USMLE Antimirobials

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USMLE Antimirobials
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USMLE Antimicrobials
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  1. Antimicrobials - mechanisms of action
    • 1) block cell wall synthesis by inhibition of peptidoglycan cross-linking( e.g. penicillin, ampicillin, ticarcillin, piperacillin, imipenem, aztreonam, cephalosporins)
    • 2) Block peptidoglycan synthesis (e.g. bacitracin, vancomycin)
    • 3) Disrupt bacterial cell membranes (e.g. polymixins)
    • 4) Block nucleotide synthesis (e.g. sulfonamides, trimethoprim)
    • 5) Block DNA topoisomerases (e.g. fluoroquinolones)
    • 6) Block mRNA synthesis (e.g. Rifampin)
    • 7) Block protein synthesis at 50S subunit (e.g. chloramphenical, macrolides, clindamycin, streptogramins (quinupristin, dalfoprristin), linezolid)
    • 8) Block protein synthesis at 30S ribosomal subunit( e.g. Aminoglycosides, tetracyclines)
  2. Bacteriostatis vs bactericidal antibiotics
    • Bacteriostatis - Erythromycin, Clindamycin, Sulfamethoxazole, Trimethoprim, Tetracyclines, Chloramphenicol
    • Bactericidal - Vancomycin, Fluoroquinolones, penicillin, aminoglycosides, cephalosporins, metronidazole
  3. Penicillin
    • Pen G (IV form), Pen V (oral) - prototype beta-lactam Abx
    • 1) Binds penicillin-binding protein
    • 2) Blocks transpeptidase cross-linking of cell wall
    • 3) activate autolytic enzymes
    • Use - bactericidal for gram+ cocci, gram + rods and gram neg cocci and spirochetes. Not penicillinase resistant
    • Toxicity - Hypersensitivity reactions, hemolytic anemia
  4. Methicillin, nafcillin, dicloxacillin( penicillinase resistant penicillins)
    • Mech: Same as penicillin. Narrow spectrum; penicillinase resistant b/c of bulkier R group
    • Use: S. aureus 9except MRSA)
    • Toxicity - hypersensitivity reactions; methicillin - interstitial nephritis
  5. Ampicillin, amoxicillin (aminopenicilins)
    • Same an penicillin. Wider spectrum; penicillinase sensitive. Also combine with clavulanic acid (penicillinase inhibitor) to enhance spectrum. Amox has greater oral bioavialbility than ampicillin
    • Use - extended spectrum penicillins - certain gram + bacteria and gram neg rods (H influenzae, E. coli, listeria, Proteus, Salmonella, enterococci)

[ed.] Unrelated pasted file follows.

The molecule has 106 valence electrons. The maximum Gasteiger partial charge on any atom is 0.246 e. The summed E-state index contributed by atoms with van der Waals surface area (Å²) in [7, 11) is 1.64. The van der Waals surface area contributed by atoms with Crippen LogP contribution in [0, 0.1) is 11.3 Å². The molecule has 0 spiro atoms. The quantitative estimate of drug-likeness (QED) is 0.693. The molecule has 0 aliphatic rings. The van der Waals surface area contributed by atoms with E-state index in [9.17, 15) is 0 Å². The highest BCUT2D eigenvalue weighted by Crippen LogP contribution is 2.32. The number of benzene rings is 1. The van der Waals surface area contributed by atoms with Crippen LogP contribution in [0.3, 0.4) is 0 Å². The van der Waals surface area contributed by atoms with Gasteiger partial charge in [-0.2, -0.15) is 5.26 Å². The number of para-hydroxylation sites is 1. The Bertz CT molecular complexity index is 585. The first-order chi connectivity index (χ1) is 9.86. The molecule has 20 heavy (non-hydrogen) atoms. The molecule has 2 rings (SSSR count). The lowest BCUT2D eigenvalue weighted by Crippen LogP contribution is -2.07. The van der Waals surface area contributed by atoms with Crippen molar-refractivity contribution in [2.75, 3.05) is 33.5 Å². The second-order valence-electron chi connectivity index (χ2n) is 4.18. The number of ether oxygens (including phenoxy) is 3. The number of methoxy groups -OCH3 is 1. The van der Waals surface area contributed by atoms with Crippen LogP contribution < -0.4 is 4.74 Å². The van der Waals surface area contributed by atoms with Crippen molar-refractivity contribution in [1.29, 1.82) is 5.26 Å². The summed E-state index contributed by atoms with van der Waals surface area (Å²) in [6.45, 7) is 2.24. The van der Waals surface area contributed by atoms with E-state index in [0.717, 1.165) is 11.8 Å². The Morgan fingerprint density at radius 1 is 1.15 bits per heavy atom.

• Toxicity - hypersensitivity reactions; ampicillin rash, pseudomembranous colitis
  6. Ticarcillin, carbenicillin, piperacillin (antipseudomonas)
    • Mech - same as penicillin, extended spectrum
    • Use - Pseudomonas and gram-neg rods. Susceptible to penicillinase, use with clavulanic acid
    • Toxicity - hypersensitivity reactions
  7. Cephalosporins: general
    • Beta-lactam drugs that inhibit cell wall synthesis but are less susceptible to penicillinases. Bactericidal
    • Toxicity - hypersensitivity reactions. Cross-hypersensitivity with penicillins occur in 5-10% of pts..Increaes nephrotoxocity of aminoglycosides; disulfiram-like reaction with ethanol
  8. Cephalosporins: 1st generation
    Cefazolin, cephalexin - gram positive cocci, proteus mirabilis, E. coli, Klebsiella pneumoniae
  9. Cephalosporins: 2nd generation
    Cefoxitin, cefaclor, cefuroxime - gram + cocci, H. influenzae, Enterobacter aerogenes, Neisseria, Proteus mirabilis, E. Coli, Kelbsiella pneumoniae, Serratia marcenscens
  10. Cephalosporins: 3rd generation
    Ceftriaxone, cefotaxime, ceftazidime) - serious gram neg infections resistant to other beta-lactams. Meningitis (most penetrate blood-brain barrier)..Examples: ceftazidime for pseudomonas ceftriaxone for gonorrhea
  11. Cephalosporins: 4th generation
    Cefepime - increased activity against pseudomonas and gram-Positive organisms
  12. Aztreonam
    • Monobactam resistant to beta-lactamases. Inhibits cell wall synthesis (binds to PBP3, synergistic with aminoglycosides. No cross-allergenicity with penicillins
    • Use - gram neg rods - klebsiella, pseudomonas, serratia. No activity against gram + or anaerobes. For penicillin-allergic pts and those with renal insufficiency who cannot tolerate aminoglycosides
    • Toxicity - Usually non toxic; occasional GI upset. No cross-sensitivity with penicillins or cephalosporins
  13. Imipenem/cilastin, meropenem
    • Mech - broad-spectrum btea-lactamase resistant carbapenum. Always administered with cilastin (inhibitor of renal dihydropeptidase I) to decrease inactivation in renal tubules
    • Use - gram + cocci, gram neg rods and anaerobes. Drug of choice for enterobacter.
    • Significant side effects: life threatening infectioun, lowers sz threshold. Morepenemhas reduced risk of sz and is stable to dihydropeptidase
    • Toxicity - GI distress, skin rash and CNS toxicity and high plasma levels
  14. Vancomycin
    • Inhibits cell wall mucopeptide formation by binding D-ala D-ala to D-ala D-lac.
    • Use - for serious gram + multidrug resistant organisms including S. aureus and C. difficile
    • Toxicity - Nephrotoxicity, Ototoxicity, red-man syndrome
  15. Protein synthesis inhibotrs
    • 30S (AT)